One hundred and fifty years ago, a battle in northern Italy sparked an idea that has since changed the world. On 24 June 1859, Henry Dunant, a young Geneva businessman, witnessed horrifying suffering and agony following the battle of Solferino. The need for humanitarian action is still as vital today as it was in 1859.
Millions of people are hurt or killed by injuries every year due to inadequate response or lack of timely assistance. Taking immediate action and applying the appropriate techniques, while waiting for professional help, can considerably reduce deaths and injuries, and the impact of disasters and everyday emergencies. First aid is not a replacement for emergency services. It is a vital initial step for providing effective and swift action that helps to reduce serious injuries and improve the chances of survival.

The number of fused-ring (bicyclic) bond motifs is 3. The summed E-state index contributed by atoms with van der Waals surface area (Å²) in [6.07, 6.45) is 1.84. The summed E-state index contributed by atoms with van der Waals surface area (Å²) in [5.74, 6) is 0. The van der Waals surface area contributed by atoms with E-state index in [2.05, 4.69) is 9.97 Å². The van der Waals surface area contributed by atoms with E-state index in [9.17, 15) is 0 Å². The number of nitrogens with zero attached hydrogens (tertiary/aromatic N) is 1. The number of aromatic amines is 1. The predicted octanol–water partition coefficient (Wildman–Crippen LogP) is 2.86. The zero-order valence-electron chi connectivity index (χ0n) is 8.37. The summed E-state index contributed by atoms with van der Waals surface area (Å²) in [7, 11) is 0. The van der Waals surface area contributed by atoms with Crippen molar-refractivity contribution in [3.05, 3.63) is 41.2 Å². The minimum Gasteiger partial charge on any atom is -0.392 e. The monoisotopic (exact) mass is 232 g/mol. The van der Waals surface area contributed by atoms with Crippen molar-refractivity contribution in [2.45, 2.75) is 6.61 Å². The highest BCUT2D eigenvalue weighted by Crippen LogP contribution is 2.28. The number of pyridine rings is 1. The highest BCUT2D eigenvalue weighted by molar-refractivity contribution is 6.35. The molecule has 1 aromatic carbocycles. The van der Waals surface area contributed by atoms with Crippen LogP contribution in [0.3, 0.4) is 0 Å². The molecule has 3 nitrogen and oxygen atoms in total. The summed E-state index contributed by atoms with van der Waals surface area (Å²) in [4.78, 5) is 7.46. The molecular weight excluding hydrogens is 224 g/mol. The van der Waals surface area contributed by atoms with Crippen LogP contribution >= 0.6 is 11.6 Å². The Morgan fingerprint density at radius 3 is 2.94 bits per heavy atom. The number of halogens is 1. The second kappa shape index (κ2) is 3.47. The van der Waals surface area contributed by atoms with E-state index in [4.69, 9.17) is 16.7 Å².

People living in war-torn or disaster-affected areas are often not given the opportunity to be trained in basic first aid. First aid awareness is lacking in many vulnerable communities, where a very basic idea of how to treat an injury or keep someone alive, would have real impact. We believe that first aid reduces vulnerabilities and helps build stronger communities.
International first aid and resuscitation guidelines 2016
For National Society first aid programme managers, scientific advisory groups, first aid instructors and first responders.